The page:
Republic of Peru

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Republic of Peru
República del Perú
Piruw Ripuwlika
Piruwxa Ripuwlika
Flag of Republic of Peru
Coat of arms of Republic of Peru
Coat of arms
Location of Republic of Peru
and largest city
Official languagesSpanish
Dominant mode of productionCapitalism
GovernmentUnitary presidential republic
• President
Dina Boluarte (acting)
• Total
1,285,216 km²
• 2022 estimate

Peru, officially the Republic of Peru, is a country in South America. 91% of Peruvians oppose the unelected coup regime installed by the CIA in 2022.[1]



See main article: Inca Empire

Spanish colonization

After the Spanish conquered the Inca Empire, they established a feudal system led by a viceroy. They destroyed Inca communes.[2]


In the 1820s, General José de San Martín and Bernardo de Monteagudo tried to overthrow the colonial aristocracy. The aristocrats sided with the Spanish and murdered Monteagudo. San Martín resigned in September 1822, and Simón Bolívar's forces arrived in Peru a year. They defeated a pro-Spanish conspiracy led by General José de la Riva Agüero.[2]

Velasco government

In 1968, progressive nationalists led by Juan Velasco Alvarado overthrew Fernando Belaunde Terry. They redistributed land to the peasants, made Quechua an official language, and nationalized monopolistic companies in the agriculture and mining industries.

Velasco became seriously ill in 1975, and General Francisco Morales Bermúdez worked with the U.S. Embassy to overthrow him. They ended land reform, privatized many businesses, and crushed unions and popular organizations.

Alan García came to power in 1985 on a progressive platform. His government tried to nationalize the oil industry and banks and reduce payment of foreign debts. He was not able to achieve many of his goals.[2]

Fujimori dictatorship

Alberto Fujimori ruled Peru as an autocrat during the 1990s. His closest advisor and intelligence director, Vladimir Montesino, was a CIA-funded drug kingpin. In 1997, he ordered the execution of 14 leftists who took over the Japanese ambassador to Peru's house.[3]

2022 coup

On 7 December 2022, the Congress of Peru organized a coup against President Pedro Castillo and installed Dina Boluarte as the new ruler of Peru.[4] U.S. ambassador and CIA agent Lisa Kenna strongly supported the coup.[1] Protests soon began seeking to dissolve of Congress, create a constituent assembly, and free Castillo from prison.[4] At least 60 people have died in the protests.[1]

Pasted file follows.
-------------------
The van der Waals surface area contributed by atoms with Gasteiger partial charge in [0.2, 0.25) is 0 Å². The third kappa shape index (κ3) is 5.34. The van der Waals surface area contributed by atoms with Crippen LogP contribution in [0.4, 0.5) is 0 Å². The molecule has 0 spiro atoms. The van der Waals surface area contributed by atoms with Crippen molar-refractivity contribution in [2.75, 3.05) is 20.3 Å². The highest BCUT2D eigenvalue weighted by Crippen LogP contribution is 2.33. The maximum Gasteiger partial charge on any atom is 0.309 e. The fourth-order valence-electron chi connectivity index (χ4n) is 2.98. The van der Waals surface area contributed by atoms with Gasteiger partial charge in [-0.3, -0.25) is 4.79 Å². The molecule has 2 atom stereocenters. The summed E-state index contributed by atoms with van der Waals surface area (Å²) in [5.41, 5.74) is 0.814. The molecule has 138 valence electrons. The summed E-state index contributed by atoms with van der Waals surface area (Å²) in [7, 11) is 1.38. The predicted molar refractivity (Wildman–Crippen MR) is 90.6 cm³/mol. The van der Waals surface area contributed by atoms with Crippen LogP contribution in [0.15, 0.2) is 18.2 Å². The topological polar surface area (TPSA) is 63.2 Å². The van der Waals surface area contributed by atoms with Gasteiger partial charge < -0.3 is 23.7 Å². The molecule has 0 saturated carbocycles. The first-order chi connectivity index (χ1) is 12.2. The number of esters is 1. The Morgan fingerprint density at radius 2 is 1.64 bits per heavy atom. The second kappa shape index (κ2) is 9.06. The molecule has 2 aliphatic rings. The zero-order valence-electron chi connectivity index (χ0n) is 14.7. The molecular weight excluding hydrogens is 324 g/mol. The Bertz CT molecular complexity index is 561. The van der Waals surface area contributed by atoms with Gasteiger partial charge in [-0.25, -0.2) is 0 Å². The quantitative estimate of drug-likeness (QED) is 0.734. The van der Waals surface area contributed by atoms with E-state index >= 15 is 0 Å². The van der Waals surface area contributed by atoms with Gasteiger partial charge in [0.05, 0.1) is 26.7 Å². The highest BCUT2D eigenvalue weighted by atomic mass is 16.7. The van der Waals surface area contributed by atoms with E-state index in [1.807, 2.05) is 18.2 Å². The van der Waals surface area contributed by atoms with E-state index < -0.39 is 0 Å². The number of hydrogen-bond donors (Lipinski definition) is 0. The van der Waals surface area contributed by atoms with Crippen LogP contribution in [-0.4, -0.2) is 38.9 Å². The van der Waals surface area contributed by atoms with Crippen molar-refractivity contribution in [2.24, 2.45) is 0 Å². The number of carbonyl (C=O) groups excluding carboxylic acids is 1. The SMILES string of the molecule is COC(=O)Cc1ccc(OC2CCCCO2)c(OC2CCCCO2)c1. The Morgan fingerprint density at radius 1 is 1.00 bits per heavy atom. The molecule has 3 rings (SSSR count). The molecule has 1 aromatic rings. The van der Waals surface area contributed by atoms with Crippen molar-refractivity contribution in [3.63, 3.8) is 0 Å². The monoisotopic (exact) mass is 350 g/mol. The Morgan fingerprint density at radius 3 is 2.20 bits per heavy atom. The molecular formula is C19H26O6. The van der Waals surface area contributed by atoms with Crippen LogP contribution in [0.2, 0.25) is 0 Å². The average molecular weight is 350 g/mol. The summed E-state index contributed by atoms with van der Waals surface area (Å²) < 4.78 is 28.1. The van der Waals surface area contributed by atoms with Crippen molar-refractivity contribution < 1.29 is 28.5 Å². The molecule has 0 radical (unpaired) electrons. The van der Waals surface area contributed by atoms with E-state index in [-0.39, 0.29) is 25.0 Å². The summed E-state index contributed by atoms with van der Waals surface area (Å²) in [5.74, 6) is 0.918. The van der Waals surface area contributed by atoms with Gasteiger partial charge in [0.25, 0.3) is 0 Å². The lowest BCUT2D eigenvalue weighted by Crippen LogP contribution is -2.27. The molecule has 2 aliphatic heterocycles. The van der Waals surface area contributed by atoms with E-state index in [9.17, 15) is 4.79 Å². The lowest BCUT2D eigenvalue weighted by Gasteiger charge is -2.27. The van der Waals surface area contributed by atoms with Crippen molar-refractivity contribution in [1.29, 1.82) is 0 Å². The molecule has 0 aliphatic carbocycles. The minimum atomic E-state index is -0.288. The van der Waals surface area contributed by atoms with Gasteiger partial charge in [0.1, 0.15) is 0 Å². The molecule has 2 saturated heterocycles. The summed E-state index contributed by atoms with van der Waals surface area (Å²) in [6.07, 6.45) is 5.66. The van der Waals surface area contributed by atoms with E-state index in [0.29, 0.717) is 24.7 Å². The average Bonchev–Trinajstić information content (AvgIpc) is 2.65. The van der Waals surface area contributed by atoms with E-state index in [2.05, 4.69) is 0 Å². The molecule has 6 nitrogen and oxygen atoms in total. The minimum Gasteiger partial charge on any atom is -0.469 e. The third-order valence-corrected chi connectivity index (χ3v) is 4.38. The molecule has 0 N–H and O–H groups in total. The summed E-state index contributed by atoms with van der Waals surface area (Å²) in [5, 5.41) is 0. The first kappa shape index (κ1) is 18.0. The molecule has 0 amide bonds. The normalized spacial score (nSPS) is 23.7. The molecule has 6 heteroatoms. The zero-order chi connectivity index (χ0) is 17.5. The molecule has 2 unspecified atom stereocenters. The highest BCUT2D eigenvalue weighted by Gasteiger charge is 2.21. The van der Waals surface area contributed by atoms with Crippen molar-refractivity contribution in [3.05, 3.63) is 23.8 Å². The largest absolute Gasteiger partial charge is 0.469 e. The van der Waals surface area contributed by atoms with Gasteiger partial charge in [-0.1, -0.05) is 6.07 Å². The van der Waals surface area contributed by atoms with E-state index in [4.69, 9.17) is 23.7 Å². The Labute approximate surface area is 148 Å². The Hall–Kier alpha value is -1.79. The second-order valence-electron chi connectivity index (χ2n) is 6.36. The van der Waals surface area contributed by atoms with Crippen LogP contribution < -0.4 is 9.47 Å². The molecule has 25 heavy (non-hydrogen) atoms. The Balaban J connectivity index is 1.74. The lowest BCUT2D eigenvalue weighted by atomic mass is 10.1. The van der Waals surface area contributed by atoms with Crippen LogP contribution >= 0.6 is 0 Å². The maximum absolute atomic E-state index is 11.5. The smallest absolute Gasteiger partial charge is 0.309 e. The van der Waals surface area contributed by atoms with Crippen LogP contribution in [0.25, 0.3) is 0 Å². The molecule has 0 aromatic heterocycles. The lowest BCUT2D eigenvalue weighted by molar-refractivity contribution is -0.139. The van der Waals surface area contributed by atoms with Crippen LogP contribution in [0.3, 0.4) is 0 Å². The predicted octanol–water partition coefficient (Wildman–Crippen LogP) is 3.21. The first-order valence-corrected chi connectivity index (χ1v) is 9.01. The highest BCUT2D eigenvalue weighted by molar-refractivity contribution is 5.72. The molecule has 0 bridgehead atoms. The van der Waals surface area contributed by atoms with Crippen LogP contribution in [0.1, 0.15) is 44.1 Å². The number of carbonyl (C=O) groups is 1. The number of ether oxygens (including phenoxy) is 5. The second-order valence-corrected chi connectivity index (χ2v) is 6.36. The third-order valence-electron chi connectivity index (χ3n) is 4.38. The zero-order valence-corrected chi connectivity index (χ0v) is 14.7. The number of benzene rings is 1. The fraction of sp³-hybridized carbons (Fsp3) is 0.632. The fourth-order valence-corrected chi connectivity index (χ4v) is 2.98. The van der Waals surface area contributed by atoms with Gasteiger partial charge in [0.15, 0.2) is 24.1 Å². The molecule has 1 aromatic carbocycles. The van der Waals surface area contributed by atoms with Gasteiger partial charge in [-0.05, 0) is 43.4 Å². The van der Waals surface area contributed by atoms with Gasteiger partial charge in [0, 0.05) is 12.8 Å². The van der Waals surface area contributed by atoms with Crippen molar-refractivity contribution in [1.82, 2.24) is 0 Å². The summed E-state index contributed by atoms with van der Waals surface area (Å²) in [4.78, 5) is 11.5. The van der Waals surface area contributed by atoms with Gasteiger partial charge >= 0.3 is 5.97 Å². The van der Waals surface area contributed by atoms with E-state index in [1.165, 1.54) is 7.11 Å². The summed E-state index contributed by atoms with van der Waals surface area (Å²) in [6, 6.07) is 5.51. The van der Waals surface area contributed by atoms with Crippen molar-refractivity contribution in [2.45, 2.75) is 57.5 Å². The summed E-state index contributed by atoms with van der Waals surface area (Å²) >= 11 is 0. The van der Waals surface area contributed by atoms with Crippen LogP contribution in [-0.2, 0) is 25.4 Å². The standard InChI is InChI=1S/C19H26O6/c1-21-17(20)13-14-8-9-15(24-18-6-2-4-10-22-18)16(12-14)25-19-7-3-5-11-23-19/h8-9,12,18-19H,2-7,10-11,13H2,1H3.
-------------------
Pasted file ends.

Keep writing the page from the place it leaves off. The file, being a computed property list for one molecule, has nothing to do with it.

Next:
The following countries have denounced the U.S. coup: Antigua and Barbuda, Argentina, Bolivia, Colombia, Cuba, Dominica, Grenada, Honduras, Mexico, Nicaragua, Saint Kitts and Nevis, Saint Lucia, and Saint Vincent and the Grenadines, Venezuela.[5]


  1. 1.0 1.1 1.2 Ben Norton (2023-04-22). "Peru’s coup-plotting congress has 6% approval, 91% disapproval (but full US backing)" Geopolitical Economy Report. Archived from the original on 2023-04-17. Retrieved 2023-04-23.
  2. 2.0 2.1 2.2 Sergio Rodriguez Gelfenstein (2020-12-18). "How long will Peru last? History weighs on today’s events" Workers World. Archived from the original on 2023-06-06.
  3. William Blum (2002). Rogue State: A Guide to the World's Only Superpower: 'A Concise History of United States Global Interventions, 1945 to the Present' (p. 135). [PDF] Zed Books Ltd. ISBN 9781842772201 [LG]
  4. 4.0 4.1 "Open letter: Stop the violence against the Peruvian people!" (2023-01-14). Liberation News. Archived from the original on 2023-01-16. Retrieved 2023-01-22.
  5. Ben Norton (2022-12-20). "Latin America rejects coup in Peru, while US supports unelected regime killing protesters" Geopolitical Economy Report. Archived from the original on 2023-01-31. Retrieved 2023-04-23.